<p>Going places: how the second runway would work at Gatwick</p>

Going places: how the second runway would work at Gatwick

Gatwick plans second runway

Despite being worst hit in Europe by the collapse in passenger traffic caused by Covid, the airport believes expansion is essential

Simon Calder
Travel Correspondent
Wednesday 25 August 2021 19:42
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Gatwick, hardest hit of all the major UK airports by the coronavirus pandemic, is pressing ahead with plans for a second runway.

The airport plans to shift the current standby runway by 12 metres to the north – providing sufficient separation from the main runway to allow take-offs of medium-sized passenger jets such as easyJet’s Airbus A320s and Ryanair’s Boeing 737s.

Prior to the pandemic Gatwick handled more flights than any other single-runway airport in the world. But figures released by Eurocontrol show that Gatwick is by far the worst performer among the former top 40 airports in Europe, with traffic at just 24 per cent of 2018 levels. Heathrow and Manchester are next hardest hit, at 41 per cent.

The chief executive, Stewart Wingate, told The Independent he expects traffic to recover to pre-pandemic levels in 2025-26 – with improvements in air-traffic control procedures allowing expansion towards 50 million passengers per year.

“We expect technology to improve the peak rate from 55 to 60 movements per hour,” he said.

Mr Wingate believes that with a second runway in place, Gatwick could handle up to 75 million passengers annually by 2038 – close to the 81 million achieved by Heathrow in its peak year of 2019. He estimates 18,400 new jobs would be created.

“This is a low impact way of unlocking new capacity from our existing infrastructure, much of which is already in place,” he said.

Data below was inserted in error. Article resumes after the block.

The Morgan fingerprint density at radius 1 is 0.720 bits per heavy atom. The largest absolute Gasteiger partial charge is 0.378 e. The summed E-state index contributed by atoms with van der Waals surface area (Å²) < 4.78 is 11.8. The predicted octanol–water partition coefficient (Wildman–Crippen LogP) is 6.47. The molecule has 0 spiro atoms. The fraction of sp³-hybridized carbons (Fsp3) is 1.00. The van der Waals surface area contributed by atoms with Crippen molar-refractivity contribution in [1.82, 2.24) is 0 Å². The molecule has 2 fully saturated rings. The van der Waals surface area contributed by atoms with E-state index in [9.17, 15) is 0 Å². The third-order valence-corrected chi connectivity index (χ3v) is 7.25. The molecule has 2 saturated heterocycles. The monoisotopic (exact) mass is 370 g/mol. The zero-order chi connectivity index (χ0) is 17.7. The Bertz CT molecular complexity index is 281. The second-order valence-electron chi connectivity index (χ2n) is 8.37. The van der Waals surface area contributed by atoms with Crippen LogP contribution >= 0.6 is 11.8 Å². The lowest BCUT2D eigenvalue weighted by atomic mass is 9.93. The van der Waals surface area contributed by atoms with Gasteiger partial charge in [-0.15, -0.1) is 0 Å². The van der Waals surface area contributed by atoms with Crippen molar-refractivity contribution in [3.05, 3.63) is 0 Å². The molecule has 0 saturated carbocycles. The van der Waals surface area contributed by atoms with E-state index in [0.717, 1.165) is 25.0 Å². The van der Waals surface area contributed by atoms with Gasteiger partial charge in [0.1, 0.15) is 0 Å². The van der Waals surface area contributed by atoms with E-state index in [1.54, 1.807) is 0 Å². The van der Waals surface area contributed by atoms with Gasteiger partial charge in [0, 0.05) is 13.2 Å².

“It’s a runway that remains within the airport boundary.”

The project is expected to cost around £500m – a fraction of the proposed third runway at Heathrow.

The controversial expansion plans for Heathrow’s third runway involve taking over a significant amount of residential property.

But opponents to Gatwick’s proposals say they “fly in the face of the climate emergency”.

Communities Against Gatwick Noise and Emissions (Cagne), representing environmental campaigners in Sussex, Surrey, and Kent, said: “It is despicable for a company to ignore the emissions that planes in and out of Gatwick produce that is causing grave danger for future generations [who] will have to pay the price for today’s greed of this leisure airport.

“This move can be for one reason only; shareholders seek to sell Gatwick with two runways.”

The airport’s chief executive said: “There are no plans to sell Gatwick.”

The plan was first outlined by Mr Wingate in 2018. Despite the fall in traffic, the airport is pressing ahead with a consultation.

A taxiway was upgraded to become a standby runway in 1979. It is used in emergencies when the main runway is blocked, and during scheduled maintenance of the main runway.

The main runway is known as 08R/26L, and the standby 08L/26R. The centre lines of the two runways are 198 metres apart. International rules stipulate a minimum distance between the centre lines of parallel runway of 210 metres “when the runways are intended for use by medium or heavy aeroplanes”.

Were the plan to go ahead, the existing main runway would be used for all arrivals and for departures of larger aircraft such as the Airbus A330, A350 and A380, as well as Boeing 787s and 777s. But because so many of Gatwick’s flights are on A320s and 737s, many of the take-offs would use the “new” runway.

Originally it was hoped that the second runway would be operational by 2025. But the expected date is now 2029.

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